Lake County, Colorado
In a state known for its high mountains—Colorado boasts more than fifty “fourteeners,” or peaks exceeding 14,000 feet (4,267 m) high—Mount Elbert stands above them all. But the rocks at Mount Elbert’s summit haven’t always held such a lofty position. In fact, the nature of the rocks indicates that at one time in their history they were miles beneath the surface of the Earth. From the basement to the roof of the Rockies—such are the ups and downs of geology!
The bulk of Mount Elbert is underlain by metamorphic and granitic igneous rocks of Precambrian age. The upper part of the mountain consists mostly of gneiss containing quartz, feldspar, mica, and in some places garnet. These rocks were originally deposited as sandstone and siltstone in the Early Proterozoic Era, sometime between 1.6 and 2.5 billion years ago. The presence of a metamorphic rock type called amphibolite indicates that the original sedimentary rocks were later subjected to pressures in excess of 3,000 bars (1 bar is roughly equal to atmospheric pressure at sea level) and temperatures in the range of 450°–700°C (800°–1,300°F). These pressure and temperature conditions indicate metamorphism at considerable depth in the crust. Early in its history, the rocks that would become the gneiss of the upper mountain were intruded by magma that would crystallize to form the Denny Creek Granodiorite, which is now exposed on the lower part of the mountain’s southern and eastern slopes. Radiometric dating indicates the Denny Creek Granodiorite is about 1.6 to 1.7 billion years old.
The journey of Mount Elbert’s rocks “from the basement to the roof” took place over the course of at least two mountain-building episodes, or orogenies. The first episode took place near the end of the Paleozoic Era, around 300 million years ago, when Earth’s continental plates converged on each other to form the supercontinent Pangea. Compressional tectonic forces created folding and reverse faulting that uplifted the Ancestral Rockies in the region of what would later become the modern Rocky Mountains. The Ancestral Rockies have long since eroded away, but certain stratigraphic and structural-geologic relations attest to their past existence, as do their erosional remnants preserved in Pennsylvanian to Permian-age deposits exposed in places near Moab, Utah (Cutler Formation) and Boulder, Colorado (Fountain Formation).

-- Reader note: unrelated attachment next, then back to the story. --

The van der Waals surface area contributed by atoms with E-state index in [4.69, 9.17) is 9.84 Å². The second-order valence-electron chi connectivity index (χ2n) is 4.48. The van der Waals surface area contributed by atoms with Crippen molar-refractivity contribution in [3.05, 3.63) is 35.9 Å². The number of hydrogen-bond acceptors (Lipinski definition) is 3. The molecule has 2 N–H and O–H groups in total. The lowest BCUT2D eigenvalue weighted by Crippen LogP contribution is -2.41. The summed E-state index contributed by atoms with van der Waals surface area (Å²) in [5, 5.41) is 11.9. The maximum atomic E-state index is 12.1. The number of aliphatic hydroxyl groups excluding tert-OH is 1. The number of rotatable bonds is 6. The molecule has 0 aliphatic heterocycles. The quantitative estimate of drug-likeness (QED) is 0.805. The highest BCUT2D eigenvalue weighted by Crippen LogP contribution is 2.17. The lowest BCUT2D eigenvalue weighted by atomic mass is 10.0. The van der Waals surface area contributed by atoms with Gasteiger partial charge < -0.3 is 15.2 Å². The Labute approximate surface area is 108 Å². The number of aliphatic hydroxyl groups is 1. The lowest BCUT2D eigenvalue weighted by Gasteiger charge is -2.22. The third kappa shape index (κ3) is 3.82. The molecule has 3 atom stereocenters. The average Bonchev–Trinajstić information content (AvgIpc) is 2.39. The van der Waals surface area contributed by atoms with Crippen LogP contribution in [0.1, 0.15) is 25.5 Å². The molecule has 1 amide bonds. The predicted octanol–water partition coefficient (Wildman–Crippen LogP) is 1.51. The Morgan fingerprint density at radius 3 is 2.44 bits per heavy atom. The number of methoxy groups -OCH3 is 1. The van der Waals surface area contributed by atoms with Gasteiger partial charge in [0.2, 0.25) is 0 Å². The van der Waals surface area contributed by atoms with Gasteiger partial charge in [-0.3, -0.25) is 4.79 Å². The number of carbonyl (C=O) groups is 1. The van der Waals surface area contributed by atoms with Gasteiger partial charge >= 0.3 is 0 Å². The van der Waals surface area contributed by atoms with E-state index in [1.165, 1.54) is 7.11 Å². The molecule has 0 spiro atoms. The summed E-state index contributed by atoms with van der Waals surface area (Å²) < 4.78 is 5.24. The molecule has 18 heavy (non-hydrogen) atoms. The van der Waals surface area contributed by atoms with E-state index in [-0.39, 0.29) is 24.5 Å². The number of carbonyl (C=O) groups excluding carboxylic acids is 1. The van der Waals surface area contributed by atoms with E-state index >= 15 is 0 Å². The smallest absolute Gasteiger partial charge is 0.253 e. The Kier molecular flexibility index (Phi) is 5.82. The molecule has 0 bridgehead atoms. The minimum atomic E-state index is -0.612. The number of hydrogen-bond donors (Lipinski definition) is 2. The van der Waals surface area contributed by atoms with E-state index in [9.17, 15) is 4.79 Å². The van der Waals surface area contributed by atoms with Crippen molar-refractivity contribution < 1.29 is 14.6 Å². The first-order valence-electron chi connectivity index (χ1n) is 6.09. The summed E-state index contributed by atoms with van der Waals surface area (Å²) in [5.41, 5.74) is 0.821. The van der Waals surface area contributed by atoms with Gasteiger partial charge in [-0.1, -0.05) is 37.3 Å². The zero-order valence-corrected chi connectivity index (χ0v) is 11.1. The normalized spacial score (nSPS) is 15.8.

Long after Pangea eventually broke apart, the North American plate underwent another episode of compressional tectonics, producing the Laramide Orogeny between roughly 75 and 40 million years ago. It was this event that created the modern Rocky Mountains, thrusting basement rocks miles above sea level. Interestingly, both the Ancestral Rockies and modern Rockies formed at a considerable distance from any known plate margin, something of a contradiction to plate tectonic theory and a puzzle that geologists are still trying to solve.
One of the geologic structures produced by compression during the Laramide Orogeny was a large arch-shaped fold called the Sawatch anticlinorium. Mount Elbert lies near the crest of this fold, although the fold isn’t obvious. Part of the reason is because after the Laramide Orogeny, tectonic forces switched to crustal extension, and the east limb of the fold was cut by normal faults. The result was the Arkansas River valley, a structural valley (graben) bounded by the Sawatch fault on the west and the Northeastern Boundary fault system on the east. Both of these faults are believed to have been active in the past 750,000 years, and the southern section of the Sawatch fault shows evidence of movement in the past 15,000 years. The graben dropped down as the result of movement along the faults, dissecting the Sawatch anticlinorium near its axial crest. The Arkansas River valley is considered to be the northernmost topographic expression of the Rio Grande Rift (for more information on the Rio Grande Rift, see the geologic page for New Mexico’s Wheeler Peak).
The last chapter in Mount Elbert’s geologic story is the shaping of the landscape by alpine glaciers during the Pleistocene Epoch, particularly during the Bull Lake glaciation (about 100,000–140,000 years ago) and Pinedale glaciation (about 10,000–40,000 years ago). Glaciers deposited moraines and eroded cirque basins on the eastern and southern slopes of the mountain, in the Box Creek and Bartlett Gulch drainages, respectively. Large ice streams flowed down the Halfmoon Creek drainage to the north of Mount Elbert, and the Lake Creek drainage to the south, depositing prominent lateral and terminal moraines in the Arkansas River valley. Twin Lakes, at the mouth of the Lake Creek drainage, occupy a natural basin within the terminal moraine complex of the Lake Creek glacier. The surface area of the lakes was enlarged by construction of the Twin Lakes Dam in 1978.
- LAT./LONG. 39.118 N / 106.445 W
- Land Status/Administration
San Isabel National Forest
- Physiographic Province
Southern Rocky Mountains
- Representative Rocks:
- Class: Metamorphic
- Type: Gneiss
- Age: Precambrian
- Landform: Massif